Brain Pickings

Wild Raspberries: Young Andy Warhol’s Little-Known Vintage Cookbook

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The story of a labor-of-love masterpiece that lay dormant for nearly half a century.

In the spring of 1959, legendary interior decorator and bohemian hostess Suzie Frankfurt came across the work of a young artist at one of the occasional art exhibits held at Manhattan’s Serendipity ice cream parlor. She was unfamiliar with him but was immediately taken with his whimsical watercolors of flowers and butterflies. The artist, it turned out, was Andy Warhol, who was working as an art director at Doubleday at the time and illustrating his little-known children’s books shortly before he invented himself as Andy Warhol.

Intrigued, Frankfurt got herself an appointment to be introduced to young Warhol and went to meet him in the fourth-floor walkup he shared with his mother, Julia Warhola. She recounts that fateful encounter:

I shall never forget that meeting. Andy greeted me as if we had known each other for years. He was especially fascinated by the fat I grew up in Malibu and had lived next door to [the actress] Myrna Loy. He also loved the fact I collected antique jewelry. I felt we had become new best friends in an instant. We made a lunch date for the following day, and that was how it started.

They became fast friends — a wavelength alignment only solidified when, one day, Warhol went to Frankfurt’s apartment for dinner and brought her a gold vermeil rose from Tiffany; she promptly filled a Coke bottle with water and put the rose in it — an act that especially delighted Warhol. By the fall, they had decided to collaborate on a series of handmade books that mocked the fashionable, mass-produced French cuisine cookbooks popular in the 1950s. Frankfurt wrote some recipes, Warhol illustrated them with his Dr. Martin’s paints, and his mother did the calligraphy. Wanting all the books to be hand-colored, they hired four boys who lived upstairs to come down every afternoon and do the coloring. So painstaking was the process that they were only able to produce 34 full-color books, which they took downtown for the rabbis to do the hand-binding. The result was nothing short of mesmerizing. But to the duo’s disappointment, the dream that New York’s booksellers would flood them with orders never materialized — instead, they left a few of their labor-of-love masterpieces for consignment at Doubleday and Rizzoli, and gave the rest away as Christmas presents to friends.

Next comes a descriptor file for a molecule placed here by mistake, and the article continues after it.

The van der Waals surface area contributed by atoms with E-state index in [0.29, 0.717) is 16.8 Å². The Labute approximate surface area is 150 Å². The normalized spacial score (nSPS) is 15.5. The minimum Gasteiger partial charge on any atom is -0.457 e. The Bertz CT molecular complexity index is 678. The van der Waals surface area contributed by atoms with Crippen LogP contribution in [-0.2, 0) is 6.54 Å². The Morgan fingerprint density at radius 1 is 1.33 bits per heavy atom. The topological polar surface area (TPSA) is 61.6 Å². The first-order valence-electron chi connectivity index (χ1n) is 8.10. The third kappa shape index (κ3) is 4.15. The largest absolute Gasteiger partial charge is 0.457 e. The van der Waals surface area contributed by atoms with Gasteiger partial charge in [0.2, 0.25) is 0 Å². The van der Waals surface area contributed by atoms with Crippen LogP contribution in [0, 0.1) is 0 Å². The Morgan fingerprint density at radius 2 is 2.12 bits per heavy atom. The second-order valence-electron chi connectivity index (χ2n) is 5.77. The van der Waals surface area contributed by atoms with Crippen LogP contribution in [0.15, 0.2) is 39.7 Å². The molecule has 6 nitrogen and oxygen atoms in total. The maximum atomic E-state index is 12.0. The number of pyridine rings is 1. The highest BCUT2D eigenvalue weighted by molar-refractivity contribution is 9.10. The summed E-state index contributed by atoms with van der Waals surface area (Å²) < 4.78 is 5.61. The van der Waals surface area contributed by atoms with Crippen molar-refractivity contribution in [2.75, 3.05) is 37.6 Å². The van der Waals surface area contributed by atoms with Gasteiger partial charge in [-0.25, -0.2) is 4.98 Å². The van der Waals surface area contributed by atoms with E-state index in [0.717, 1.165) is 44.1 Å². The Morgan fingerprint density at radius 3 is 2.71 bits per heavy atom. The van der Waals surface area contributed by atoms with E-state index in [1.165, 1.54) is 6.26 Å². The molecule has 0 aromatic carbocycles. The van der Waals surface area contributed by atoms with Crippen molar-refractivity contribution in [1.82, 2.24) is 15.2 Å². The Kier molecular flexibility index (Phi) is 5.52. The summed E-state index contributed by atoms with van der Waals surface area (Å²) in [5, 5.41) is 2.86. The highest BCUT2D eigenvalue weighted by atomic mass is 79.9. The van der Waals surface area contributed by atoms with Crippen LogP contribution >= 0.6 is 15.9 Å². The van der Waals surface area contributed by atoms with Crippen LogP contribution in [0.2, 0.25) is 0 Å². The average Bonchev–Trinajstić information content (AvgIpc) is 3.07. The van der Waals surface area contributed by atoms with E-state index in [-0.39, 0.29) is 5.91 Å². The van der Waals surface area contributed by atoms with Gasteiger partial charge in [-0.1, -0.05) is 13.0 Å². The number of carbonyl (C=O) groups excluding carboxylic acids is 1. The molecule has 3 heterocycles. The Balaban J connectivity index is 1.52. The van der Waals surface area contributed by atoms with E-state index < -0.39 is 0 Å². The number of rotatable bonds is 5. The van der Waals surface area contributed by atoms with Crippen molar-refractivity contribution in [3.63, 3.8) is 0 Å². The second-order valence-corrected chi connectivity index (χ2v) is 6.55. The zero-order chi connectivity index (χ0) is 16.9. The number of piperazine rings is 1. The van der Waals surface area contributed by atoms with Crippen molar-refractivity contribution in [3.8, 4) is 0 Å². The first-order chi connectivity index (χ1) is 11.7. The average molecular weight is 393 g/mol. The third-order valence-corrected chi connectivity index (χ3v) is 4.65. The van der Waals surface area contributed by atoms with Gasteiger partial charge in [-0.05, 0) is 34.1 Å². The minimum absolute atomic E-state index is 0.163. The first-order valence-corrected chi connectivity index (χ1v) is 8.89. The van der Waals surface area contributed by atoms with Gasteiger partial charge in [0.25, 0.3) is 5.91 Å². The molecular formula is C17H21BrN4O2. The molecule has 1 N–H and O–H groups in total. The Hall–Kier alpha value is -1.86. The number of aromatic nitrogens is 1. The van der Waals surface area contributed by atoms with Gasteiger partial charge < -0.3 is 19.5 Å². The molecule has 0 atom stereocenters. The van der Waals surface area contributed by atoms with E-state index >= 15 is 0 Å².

And so Wild Raspberries (public library), titled after the movie Wild Strawberries, lay dormant for more than forty years, until Frankfurt’s son, Jaime, discovered the cultural treasure in his mother’s papers and published it in 1997.

What’s perhaps most noteworthy about the cookbook, however, is that it became a laboratory in which Warhol perfected the process he would later instill in the heart of the Factory: He drew the pictures, a team of assistants colored them in, Frankfurt wrote the recipes, and Warhol’s mother transcribed them — an almost industrial production model in which Warhol conducted an orchestra of collaborators. Jaime Frankfurt writes of the process in the foreword:

Like a great chef, he would create the art, and then direct an assembly line of assistants to put it together.

As for the recipes, they cater more to the artistic than the culinary — more to expressionism than to realism. One instructs that you call Trader Vic’s, order a 40-pound suckling pig, then “have Hanley take the Carey Cadillac to the side entrance and receive the pig.” Frankfurt’s son captures their singular allure:

Clearly, [the recipes] won’t help with your cooking, but they are indicative of all of Andy’s work: they are immediate. … Wild Raspberries, like everything Warhol did, is about finished product, not about process.

For more unusual vintage cookbooks at the intersection of art and cuisine, complement Wild Raspberries with The Artists’ and Writers’ Cookbook, an illustrated edition of the Alice B. Tolkas Cookbook, the Alice in Wonderland Cookbook, the James Beard’s Fireside Cook Book illustrated by the Provensens, the Liberace cookbook, and Mimi Sheraton’s impossibly delightful Seducer’s Cookbook.

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